Good news for Melbourne with the National Gallery of Victoria (NGV) announcing today that the NGV Triennial is due to open on 19 December. The inaugural NGV Triennial, first staged in 2017, was the most visited exhibition in the NGV’s 157-year history. This year’s Triennial will feature 86 projects by more than 100 artists, designers and collectives from around the world.
Traversing all four levels of NGV International, the 2020 NGV Triennial will highlight crucial issues facing contemporary society today. Through a diverse selection of works including sculpture, painting, photography, film, fashion, jewellery, installation, architecture and more, visitors will be able to explore the exhibition across four broad themes: Illumination, Reflection, Conservation, and Speculation.
There will be 34 new world-premiere works especially commissioned for the exhibition with a number of highlights including: a large-scale video work by Turkish artist Refik Anadol which uses artificial intelligence (AI), machine learning and quantum computing to visualise digitised memories of nature; 15 bark paintings and nine hollow poles by Yolngu artist, Dhambit Mununggurr, depicting Country in her signature shades of acrylic blue; and a chapel-like structure by French artist JR will shine a light on the ecological decline of the Darling River, following a visit by the artist to the Sunraysia agricultural region of Victoria and New South Wales earlier in the year.
On announcing the 2020 NGV Triennial, Tony Ellwood AM, director of the National Gallery of Victoria, said that it “offers visitors a significant opportunity to explore how we use art to express ourselves, communicate and consider the world as it is, while also asking how we would like it to be. Artists, designers and architects of the 21st century perform a vital role in giving form to our collective imagination, fears and aspirations. We are all living in a world in flux: there has never been a more important moment to celebrate human capability than now.”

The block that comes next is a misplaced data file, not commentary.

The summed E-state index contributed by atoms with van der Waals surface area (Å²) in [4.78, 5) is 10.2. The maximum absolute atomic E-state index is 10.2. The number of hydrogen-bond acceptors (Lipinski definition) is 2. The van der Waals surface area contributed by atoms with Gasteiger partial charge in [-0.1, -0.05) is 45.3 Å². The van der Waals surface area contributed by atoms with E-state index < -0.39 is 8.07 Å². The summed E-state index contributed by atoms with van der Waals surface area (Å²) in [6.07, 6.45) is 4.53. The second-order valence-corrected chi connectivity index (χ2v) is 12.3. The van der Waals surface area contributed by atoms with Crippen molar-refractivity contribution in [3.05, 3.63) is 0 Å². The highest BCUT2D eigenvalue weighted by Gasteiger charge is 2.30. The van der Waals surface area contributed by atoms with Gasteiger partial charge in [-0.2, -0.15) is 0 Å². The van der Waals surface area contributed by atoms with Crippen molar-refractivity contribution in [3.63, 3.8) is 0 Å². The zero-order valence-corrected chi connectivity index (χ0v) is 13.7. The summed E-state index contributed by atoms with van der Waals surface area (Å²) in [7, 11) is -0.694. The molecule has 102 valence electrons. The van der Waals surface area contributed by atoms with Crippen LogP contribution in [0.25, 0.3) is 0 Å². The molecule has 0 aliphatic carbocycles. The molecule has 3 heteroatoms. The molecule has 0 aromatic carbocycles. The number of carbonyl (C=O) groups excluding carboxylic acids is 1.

NGV Triennial 2020
19 December – 18 April 2021
Complete list of NGV Triennial 2020 artists, designers and collectives:
Adam Nathaniel Furman (b. England) & Sibling Architecture (Australia ), Adrian Piper (b. USA), Aïda Muluneh (b. Ethiopia), Alice Potts (b. England), Alicja Kwade (b. Germany), Angela Tiatia (b. New Zealand), Asinnajaq (b. Canada), Atong Atem (b. Ethiopia), Ayana V Jackson (b. USA), Bosco Sodi (b. Mexico), Bruce Gilden (b. USA), BTVV: Alessandro Bosshard, Li Taylor, Matthew Van Der Ploeg, Ani Vihervaara (Switzerland & Finland), Carnovsky (Italy), Cecilie Bendixen (b. Denmark), Cerith Wyn Evans (b. Wales), Clare Milledge (b. Australia), Dale Hardiman and Stephen Royce (Australia), Daniel Arsham (b. USA), David Bielander (b. Switzerland), Danielle Brustman (b. Australia), Des Lawrence (b. England), Dhambit Mununggurr (b. Australia), Diamond Stingily (b. USA), Elliot Bastianon (b. Australia), Erez Nevi Pana (b. Israel), Fallen Fruit (USA), Faye Toogood (b. England), Fecal Matter (Canada), Fred Wilson (b. USA), Frieda Toranzo Jaeger (b. Mexico), Girma Berta (b. Ethiopia), Glenda Nicholls (b. Australia), Guido Casaretto (b. Turkey), Hannah Brontë (b. Australia), Ilan El (b. Israel), Jeff Koons (b. USA), Jim Shaw (b. USA), Joi T Arcand (b. Canada), Jonathan Ben-Tovim (b. Zimbabwe), JR, b. France Julian Opie (b. England), Kengo Kuma & Associates (Japan) & Geoffrey Nees (b. Australia), Kim Sihyun (b. South Korea), Kiran Subbaiah (b. India), Lakin Ogunbanwo (b. Nigeria), Lara Schnitger (b. The Netherlands), Lee Ufan (b. South Korea), Liam Young (b. Australia), Liu Shiyuan (b. China), Lukas Wegwerth (b. Germany), Makiko Ryujin (b. Japan) & Michael Gittings (b. Australia), Matt Copson (b. England), Megan Cope (b. Australia), Misaki Kawai (b. Japan), Naama Bergman (b. Israel), Nari Ward (b. Jamaica), Natasha Matila-Smith (b. New Zealand), Patricia Urquiola (b. Spain), Phumzile Khanyile (b. South Africa), Pierre Mukeba (b. DRC), Pirjo Haikola (b. Finland), Porky Hefer (b. South Africa), Refik Anadol (b. Turkey), Richard Quinn (b. England), Rive Roshan (The Netherlands), Sabine Marcelis (b. The Netherlands), Sarah Waiswa (b. Uganda), Scotty So (b. Hong Kong), Siji Krishnan (b. India), Soheila Sokhanvari (b. Iran), Steven Rhall (b. Australia), Stuart Haygarth (b. England), Susan Philipsz (b. Scotland), Tabor Robak (b. USA), Talin Hazbar (b. Syria), Tomo Koizumi (b. Japan), Tomoaki Suzuki (b. Japan), Tony Albert (b. Australia), Tony Matelli (b. USA), Tromarama (Indonesia), Veronique Ellena (b. France), Vicki West (b. Australia), Yanni Florence (b. Australia), Yann Gerstberger (b. France)